The Gospel Project: Valuing Life

GospelProject
Last year, I wrote a session for LifeWay’s The Gospel Project on “The Meaning of Life.”  That session is in the current issue for Winter 2013-2014: “A God-Centered Worldview.”  My contribution is about meaning and purpose in human lives in a world void of God. It reflects on the writings of King Solomon (Ecclesiastes), the apostle Paul, William Lane Craig, Friedrich Nietzsche, Bertrand Russell, and others. It also looks at the value that Jesus’ resurrection gives to human life. Along with the study, I wrote some devotionals. LifeWay Christian Resources has made one devotional available online here: Valuing Life

God’s Love, Beauty, and the Dove Company

Last spring, the Dove company hired an experienced criminal sketch artist to draw women as they describe/perceive themselves and then to draw them as someone else perceives them. The result was a powerful video demonstrating to women the overly critical view they are carrying of themselves. At the end of the video, the Dove company chose to include this statement, “You are more beautiful than you think.”

After watching the video, I began to think through some possibilities. Maybe the criminal sketch artist had a biased view going into the drawings because he was informed as to the goal. Maybe the “strangers” caught onto the intentions of the producers who were filming this video. Maybe…and then I stopped. I remembered that this video initially caught my attention because of the concept: we have a different view of ourselves than others. We also have a different view of ourselves than God. It’s probably a less charitable view than the Lord’s view of us. To be sure, I am not saying that humans are perfectly good or that God doesn’t care about the evil found in individuals. However, watching the video was a reminder of the truth of God’s love of his beautiful creation (Genesis 1:31).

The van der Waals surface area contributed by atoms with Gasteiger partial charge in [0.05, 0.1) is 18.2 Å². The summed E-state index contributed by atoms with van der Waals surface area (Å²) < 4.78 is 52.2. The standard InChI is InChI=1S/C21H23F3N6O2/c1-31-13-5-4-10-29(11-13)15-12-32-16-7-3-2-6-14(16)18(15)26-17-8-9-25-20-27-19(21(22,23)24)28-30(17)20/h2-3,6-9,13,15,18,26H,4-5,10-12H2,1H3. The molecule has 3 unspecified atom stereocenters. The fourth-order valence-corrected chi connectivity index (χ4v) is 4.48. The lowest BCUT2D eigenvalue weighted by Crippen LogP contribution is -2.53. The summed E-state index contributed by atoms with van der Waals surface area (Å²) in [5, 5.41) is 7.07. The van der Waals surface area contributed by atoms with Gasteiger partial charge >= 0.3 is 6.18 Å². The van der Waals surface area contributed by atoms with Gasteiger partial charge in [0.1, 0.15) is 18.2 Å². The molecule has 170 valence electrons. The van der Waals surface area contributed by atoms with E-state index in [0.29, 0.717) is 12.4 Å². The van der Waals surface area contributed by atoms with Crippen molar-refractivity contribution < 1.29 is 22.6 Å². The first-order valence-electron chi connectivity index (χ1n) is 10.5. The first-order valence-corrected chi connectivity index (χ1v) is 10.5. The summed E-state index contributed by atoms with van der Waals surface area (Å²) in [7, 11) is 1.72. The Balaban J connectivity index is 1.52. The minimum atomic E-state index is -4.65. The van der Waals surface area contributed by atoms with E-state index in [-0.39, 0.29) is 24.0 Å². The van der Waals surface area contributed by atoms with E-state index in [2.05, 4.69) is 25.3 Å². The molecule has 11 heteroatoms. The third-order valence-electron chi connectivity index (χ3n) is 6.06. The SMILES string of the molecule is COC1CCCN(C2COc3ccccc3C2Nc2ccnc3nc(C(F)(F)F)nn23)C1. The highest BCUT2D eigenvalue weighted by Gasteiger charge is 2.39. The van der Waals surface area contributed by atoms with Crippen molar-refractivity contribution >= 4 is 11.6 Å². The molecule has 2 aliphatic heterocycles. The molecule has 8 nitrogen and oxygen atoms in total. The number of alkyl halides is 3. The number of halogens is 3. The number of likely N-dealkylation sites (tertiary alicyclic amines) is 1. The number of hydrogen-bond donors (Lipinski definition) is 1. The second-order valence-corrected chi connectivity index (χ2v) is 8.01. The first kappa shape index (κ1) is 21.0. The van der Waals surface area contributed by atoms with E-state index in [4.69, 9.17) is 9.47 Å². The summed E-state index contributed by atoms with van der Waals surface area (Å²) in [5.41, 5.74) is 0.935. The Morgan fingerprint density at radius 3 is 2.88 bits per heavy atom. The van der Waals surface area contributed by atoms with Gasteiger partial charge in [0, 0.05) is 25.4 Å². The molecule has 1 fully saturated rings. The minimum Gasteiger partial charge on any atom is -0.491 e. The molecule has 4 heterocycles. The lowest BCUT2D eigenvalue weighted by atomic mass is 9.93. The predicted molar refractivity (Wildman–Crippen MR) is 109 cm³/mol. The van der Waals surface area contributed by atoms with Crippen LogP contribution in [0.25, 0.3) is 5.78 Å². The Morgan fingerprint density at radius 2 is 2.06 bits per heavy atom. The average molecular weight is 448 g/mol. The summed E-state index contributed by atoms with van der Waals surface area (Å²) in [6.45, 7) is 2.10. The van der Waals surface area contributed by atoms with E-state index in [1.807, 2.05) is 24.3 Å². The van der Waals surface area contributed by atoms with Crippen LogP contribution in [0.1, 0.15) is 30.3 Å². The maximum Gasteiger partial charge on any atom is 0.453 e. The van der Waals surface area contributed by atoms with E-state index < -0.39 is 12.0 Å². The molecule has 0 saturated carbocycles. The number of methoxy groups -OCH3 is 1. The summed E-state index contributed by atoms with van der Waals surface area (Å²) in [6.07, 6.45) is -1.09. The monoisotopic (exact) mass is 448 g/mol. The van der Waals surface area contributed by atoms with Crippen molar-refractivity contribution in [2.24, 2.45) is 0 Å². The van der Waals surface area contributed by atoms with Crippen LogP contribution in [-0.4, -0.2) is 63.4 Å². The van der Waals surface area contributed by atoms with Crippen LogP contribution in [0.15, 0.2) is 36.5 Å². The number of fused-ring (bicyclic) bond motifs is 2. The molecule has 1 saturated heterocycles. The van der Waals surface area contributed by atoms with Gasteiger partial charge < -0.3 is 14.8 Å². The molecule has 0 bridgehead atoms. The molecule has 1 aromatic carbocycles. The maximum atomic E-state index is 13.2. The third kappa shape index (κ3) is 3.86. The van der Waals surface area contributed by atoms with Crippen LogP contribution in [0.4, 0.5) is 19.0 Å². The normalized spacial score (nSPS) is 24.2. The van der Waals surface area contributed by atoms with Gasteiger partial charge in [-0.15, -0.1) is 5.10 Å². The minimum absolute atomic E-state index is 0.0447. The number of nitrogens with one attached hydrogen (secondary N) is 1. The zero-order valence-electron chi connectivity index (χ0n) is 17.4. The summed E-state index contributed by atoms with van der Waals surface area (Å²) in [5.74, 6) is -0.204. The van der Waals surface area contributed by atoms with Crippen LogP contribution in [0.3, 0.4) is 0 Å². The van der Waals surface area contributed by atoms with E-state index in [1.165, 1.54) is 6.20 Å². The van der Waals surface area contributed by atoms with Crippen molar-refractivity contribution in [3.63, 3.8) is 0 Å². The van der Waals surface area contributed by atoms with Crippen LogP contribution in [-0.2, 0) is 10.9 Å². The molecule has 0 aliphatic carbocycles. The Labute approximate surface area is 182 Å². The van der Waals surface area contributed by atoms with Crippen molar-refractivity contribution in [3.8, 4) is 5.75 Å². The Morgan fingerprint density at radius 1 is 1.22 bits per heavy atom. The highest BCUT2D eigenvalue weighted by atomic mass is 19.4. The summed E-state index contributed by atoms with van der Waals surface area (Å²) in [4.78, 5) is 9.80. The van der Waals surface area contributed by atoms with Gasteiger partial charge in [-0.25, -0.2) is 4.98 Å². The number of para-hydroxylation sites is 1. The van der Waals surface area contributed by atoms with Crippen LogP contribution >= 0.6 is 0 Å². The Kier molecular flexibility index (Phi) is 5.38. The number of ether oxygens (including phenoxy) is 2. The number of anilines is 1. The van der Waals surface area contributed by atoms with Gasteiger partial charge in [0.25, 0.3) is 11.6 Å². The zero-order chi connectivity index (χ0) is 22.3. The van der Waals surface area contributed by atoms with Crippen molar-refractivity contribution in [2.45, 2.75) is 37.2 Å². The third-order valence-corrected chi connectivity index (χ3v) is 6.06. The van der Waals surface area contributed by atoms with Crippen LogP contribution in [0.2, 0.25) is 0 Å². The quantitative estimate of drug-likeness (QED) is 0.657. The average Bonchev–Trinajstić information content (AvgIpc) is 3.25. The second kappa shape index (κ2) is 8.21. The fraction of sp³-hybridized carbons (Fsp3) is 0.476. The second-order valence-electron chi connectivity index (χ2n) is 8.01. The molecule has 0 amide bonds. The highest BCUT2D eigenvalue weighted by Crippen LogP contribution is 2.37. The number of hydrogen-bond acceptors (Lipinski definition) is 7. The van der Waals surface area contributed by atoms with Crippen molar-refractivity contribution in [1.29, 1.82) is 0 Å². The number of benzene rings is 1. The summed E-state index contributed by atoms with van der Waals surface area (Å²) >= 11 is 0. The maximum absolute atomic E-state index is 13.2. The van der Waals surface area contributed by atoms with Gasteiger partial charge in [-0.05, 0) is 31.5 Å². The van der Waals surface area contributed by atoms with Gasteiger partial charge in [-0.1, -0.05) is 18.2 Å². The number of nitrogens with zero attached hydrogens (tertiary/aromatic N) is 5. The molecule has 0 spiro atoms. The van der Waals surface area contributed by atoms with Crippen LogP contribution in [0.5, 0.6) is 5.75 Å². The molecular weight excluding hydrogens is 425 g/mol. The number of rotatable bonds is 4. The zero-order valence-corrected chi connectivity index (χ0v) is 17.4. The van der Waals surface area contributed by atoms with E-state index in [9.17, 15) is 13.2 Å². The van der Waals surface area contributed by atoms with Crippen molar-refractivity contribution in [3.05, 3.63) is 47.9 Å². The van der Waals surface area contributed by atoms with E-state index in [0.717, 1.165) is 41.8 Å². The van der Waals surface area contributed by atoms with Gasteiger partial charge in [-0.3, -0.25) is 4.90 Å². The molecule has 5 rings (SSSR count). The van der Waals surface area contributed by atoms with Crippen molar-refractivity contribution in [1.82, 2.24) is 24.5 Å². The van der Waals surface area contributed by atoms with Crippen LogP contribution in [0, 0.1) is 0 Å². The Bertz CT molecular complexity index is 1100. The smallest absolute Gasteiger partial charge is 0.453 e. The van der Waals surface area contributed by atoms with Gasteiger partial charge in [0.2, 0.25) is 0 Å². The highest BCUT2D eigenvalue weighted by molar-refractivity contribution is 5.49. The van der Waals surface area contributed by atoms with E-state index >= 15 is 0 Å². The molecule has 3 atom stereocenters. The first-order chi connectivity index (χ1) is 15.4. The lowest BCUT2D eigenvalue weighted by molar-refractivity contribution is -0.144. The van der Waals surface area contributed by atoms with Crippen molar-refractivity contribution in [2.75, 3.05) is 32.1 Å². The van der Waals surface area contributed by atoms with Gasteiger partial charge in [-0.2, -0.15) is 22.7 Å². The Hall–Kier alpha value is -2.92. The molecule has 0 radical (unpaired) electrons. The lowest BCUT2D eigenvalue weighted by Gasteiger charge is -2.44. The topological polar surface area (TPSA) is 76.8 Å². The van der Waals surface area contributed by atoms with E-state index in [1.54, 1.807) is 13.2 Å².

Our provost at Houston Baptist University, John Mark Reynolds, calls people, “beautiful souls.” I think the Dove company has found a way to convey a reflection of that beauty found in us that sometimes takes a stranger to see.

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